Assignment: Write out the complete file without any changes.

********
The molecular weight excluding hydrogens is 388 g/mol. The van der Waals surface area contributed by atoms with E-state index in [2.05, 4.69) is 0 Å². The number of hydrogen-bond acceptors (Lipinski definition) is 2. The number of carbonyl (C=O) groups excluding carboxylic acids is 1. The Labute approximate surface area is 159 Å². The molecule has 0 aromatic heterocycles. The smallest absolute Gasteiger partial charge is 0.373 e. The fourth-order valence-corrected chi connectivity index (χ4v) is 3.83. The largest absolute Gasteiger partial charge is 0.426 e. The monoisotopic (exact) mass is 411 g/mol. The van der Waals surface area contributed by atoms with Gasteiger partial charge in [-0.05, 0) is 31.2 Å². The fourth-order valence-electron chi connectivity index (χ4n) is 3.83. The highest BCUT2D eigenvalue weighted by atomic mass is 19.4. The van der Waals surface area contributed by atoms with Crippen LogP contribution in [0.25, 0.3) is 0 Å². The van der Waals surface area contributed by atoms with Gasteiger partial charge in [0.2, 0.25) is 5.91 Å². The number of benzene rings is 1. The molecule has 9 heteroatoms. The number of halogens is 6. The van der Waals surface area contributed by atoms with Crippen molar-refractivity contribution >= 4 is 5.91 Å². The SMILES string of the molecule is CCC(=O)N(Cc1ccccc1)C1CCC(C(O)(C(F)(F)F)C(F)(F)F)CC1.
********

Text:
The molecular weight excluding hydrogens is 388 g/mol. The van der Waals surface area contributed by atoms with E-state index in [2.05, 4.69) is 0 Å². The number of hydrogen-bond acceptors (Lipinski definition) is 2. The number of carbonyl (C=O) groups excluding carboxylic acids is 1. The Labute approximate surface area is 159 Å². The molecule has 0 aromatic heterocycles. The smallest absolute Gasteiger partial charge is 0.373 e. The fourth-order valence-corrected chi connectivity index (χ4v) is 3.83. The largest absolute Gasteiger partial charge is 0.426 e. The monoisotopic (exact) mass is 411 g/mol. The van der Waals surface area contributed by atoms with Gasteiger partial charge in [-0.05, 0) is 31.2 Å². The fourth-order valence-electron chi connectivity index (χ4n) is 3.83. The highest BCUT2D eigenvalue weighted by atomic mass is 19.4. The van der Waals surface area contributed by atoms with Crippen LogP contribution in [0.25, 0.3) is 0 Å². The van der Waals surface area contributed by atoms with Gasteiger partial charge in [0.2, 0.25) is 5.91 Å². The number of benzene rings is 1. The molecule has 9 heteroatoms. The number of halogens is 6. The van der Waals surface area contributed by atoms with Crippen molar-refractivity contribution >= 4 is 5.91 Å². The SMILES string of the molecule is CCC(=O)N(Cc1ccccc1)C1CCC(C(O)(C(F)(F)F)C(F)(F)F)CC1.